“Because if I don’t finish this race, nobody’s going to believe women can do it and they’re not going to believe women deserve to be here. I have to finish this race.”
Switzer did finish the race becoming the first woman to register and complete the Boston Marathon.
She remembers the end very clearly. “By the time we finished four hours and 20 minutes later, the journalists were very crabby and very aggressive because they’d been standing on the cold waiting for the girl to finish. ‘What are you trying to prove? Are you a suffragette or are you a crusader? You’re never going to run again.’
“I was only 20 years old. I said things like: ‘We’ll be back and we’ll be back again and again, and if our club is banned, we’ll form a new club.’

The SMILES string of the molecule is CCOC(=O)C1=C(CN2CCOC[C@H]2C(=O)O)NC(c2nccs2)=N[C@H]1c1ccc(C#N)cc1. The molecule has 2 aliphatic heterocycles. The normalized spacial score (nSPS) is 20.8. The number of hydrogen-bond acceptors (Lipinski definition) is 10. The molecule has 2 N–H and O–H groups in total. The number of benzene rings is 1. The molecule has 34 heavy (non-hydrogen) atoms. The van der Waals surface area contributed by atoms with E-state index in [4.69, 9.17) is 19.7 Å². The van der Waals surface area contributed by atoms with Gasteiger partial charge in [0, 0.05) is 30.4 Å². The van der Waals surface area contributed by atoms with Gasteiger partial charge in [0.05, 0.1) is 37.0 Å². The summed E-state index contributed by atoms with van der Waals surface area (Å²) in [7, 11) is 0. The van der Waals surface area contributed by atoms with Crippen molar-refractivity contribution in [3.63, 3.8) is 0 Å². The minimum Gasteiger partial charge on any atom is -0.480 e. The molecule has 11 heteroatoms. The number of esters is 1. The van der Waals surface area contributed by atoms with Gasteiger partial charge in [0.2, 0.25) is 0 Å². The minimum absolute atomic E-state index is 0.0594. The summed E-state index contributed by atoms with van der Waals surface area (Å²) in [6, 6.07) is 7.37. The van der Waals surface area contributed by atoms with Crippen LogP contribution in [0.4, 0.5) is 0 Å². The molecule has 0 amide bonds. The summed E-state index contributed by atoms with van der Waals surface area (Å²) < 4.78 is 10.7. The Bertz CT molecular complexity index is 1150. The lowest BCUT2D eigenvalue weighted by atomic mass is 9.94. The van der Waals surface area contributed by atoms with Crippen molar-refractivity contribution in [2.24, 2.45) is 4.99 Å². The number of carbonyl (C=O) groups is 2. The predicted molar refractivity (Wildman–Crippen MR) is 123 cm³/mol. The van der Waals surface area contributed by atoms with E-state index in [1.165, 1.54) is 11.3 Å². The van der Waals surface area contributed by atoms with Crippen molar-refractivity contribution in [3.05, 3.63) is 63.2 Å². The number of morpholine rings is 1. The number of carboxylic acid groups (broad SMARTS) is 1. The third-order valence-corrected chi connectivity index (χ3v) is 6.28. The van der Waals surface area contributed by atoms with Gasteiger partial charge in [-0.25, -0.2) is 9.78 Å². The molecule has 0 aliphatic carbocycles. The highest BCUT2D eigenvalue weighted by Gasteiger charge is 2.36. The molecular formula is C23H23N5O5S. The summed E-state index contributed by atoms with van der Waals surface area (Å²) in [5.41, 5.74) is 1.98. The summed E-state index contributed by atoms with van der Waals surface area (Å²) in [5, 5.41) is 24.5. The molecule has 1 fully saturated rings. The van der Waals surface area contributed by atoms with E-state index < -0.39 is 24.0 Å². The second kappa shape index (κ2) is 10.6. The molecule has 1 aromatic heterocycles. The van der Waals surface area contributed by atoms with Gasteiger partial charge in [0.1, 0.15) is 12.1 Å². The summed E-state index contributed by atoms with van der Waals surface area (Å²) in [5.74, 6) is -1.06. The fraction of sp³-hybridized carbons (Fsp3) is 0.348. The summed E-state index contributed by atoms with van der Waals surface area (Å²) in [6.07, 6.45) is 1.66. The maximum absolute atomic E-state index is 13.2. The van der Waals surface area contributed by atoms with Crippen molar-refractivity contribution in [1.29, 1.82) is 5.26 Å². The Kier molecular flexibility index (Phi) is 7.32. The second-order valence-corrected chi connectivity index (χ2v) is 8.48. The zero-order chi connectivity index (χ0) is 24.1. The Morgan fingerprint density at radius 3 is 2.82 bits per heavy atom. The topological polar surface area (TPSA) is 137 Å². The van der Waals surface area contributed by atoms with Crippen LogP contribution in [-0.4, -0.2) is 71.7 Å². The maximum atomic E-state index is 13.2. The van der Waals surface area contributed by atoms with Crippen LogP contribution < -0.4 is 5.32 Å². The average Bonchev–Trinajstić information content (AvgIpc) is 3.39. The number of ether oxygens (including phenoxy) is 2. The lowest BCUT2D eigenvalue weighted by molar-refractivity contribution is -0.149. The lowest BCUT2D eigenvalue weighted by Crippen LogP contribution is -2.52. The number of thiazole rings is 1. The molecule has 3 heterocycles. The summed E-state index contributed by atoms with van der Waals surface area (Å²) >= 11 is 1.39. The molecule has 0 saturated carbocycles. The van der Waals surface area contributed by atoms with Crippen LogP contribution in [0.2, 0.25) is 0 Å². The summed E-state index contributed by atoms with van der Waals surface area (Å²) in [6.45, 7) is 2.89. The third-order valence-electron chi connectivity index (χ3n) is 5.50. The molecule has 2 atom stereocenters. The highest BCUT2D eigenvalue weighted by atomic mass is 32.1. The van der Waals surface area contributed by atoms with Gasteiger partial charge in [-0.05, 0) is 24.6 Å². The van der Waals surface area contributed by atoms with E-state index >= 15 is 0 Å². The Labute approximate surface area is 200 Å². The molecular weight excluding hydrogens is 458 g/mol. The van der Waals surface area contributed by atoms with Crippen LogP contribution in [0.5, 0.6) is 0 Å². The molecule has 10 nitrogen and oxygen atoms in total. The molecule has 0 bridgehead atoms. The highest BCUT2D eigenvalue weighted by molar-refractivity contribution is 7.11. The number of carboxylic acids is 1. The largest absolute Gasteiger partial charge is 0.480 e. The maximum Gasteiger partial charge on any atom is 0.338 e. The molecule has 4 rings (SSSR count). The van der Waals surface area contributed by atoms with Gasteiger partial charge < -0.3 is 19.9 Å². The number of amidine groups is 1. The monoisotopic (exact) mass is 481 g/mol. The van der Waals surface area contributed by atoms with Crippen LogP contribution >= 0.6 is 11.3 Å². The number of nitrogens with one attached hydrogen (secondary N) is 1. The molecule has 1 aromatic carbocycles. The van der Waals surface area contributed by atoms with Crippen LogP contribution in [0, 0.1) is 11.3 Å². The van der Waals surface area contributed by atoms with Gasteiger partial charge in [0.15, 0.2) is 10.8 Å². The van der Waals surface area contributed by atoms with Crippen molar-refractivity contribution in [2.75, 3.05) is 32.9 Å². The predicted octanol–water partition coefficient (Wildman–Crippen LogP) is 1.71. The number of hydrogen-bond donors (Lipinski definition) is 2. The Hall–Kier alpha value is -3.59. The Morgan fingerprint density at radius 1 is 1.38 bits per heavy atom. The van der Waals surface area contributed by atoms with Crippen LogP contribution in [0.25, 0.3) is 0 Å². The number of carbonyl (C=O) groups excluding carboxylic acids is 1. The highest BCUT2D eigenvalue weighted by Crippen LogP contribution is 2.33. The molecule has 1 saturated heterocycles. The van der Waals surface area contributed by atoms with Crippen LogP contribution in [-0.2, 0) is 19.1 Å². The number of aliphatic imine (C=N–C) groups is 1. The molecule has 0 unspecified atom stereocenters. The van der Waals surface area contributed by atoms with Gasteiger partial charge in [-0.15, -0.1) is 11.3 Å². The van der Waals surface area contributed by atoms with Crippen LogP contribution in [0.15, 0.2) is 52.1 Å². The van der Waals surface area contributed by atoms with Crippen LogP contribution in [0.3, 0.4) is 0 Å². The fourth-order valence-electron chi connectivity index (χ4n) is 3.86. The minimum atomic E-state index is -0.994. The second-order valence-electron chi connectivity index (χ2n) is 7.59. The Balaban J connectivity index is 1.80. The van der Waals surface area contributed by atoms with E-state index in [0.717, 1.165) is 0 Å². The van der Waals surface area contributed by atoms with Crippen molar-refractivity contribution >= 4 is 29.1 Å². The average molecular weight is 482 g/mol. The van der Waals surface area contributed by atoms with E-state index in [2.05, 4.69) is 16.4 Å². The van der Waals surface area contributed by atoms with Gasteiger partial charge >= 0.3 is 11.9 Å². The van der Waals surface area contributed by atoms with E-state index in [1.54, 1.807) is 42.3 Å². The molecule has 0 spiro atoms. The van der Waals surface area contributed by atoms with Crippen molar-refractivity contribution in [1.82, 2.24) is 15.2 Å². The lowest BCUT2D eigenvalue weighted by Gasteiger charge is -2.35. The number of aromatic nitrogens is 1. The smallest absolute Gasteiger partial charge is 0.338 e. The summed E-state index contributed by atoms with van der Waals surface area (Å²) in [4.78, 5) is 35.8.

“And then I said to the guy who said I’d never run again ‘someday you’re going to read about a little old lady who’s 80 years old, who dies in Central Park on the run. And I said, ‘It’s going to be me. I’m going to run for the rest of my life!’ And he goes… ‘Whoa…!'”
“You have to understand that this was the beginning of the era of the second great feminist movement of the 60s and people were always criticising women, saying they were barging into places where they were not welcome and that they can’t do it anyway.
“And I suddenly realised that is what they were trying to make me do, they were going to try to throw me out of the race to prove that I couldn’t do it. Well, I knew I could do it – I had run 31 miles in practice!”
After the race Switzer said she received plenty of hate mail but also a lot of fan mail. She decided to throw out the negative comments and keep the positive ones as inspiration to keep campaigning for change.
What happened next with Jock Semple?
It took five years before women were officially allowed to run the Boston Marathon in 1972.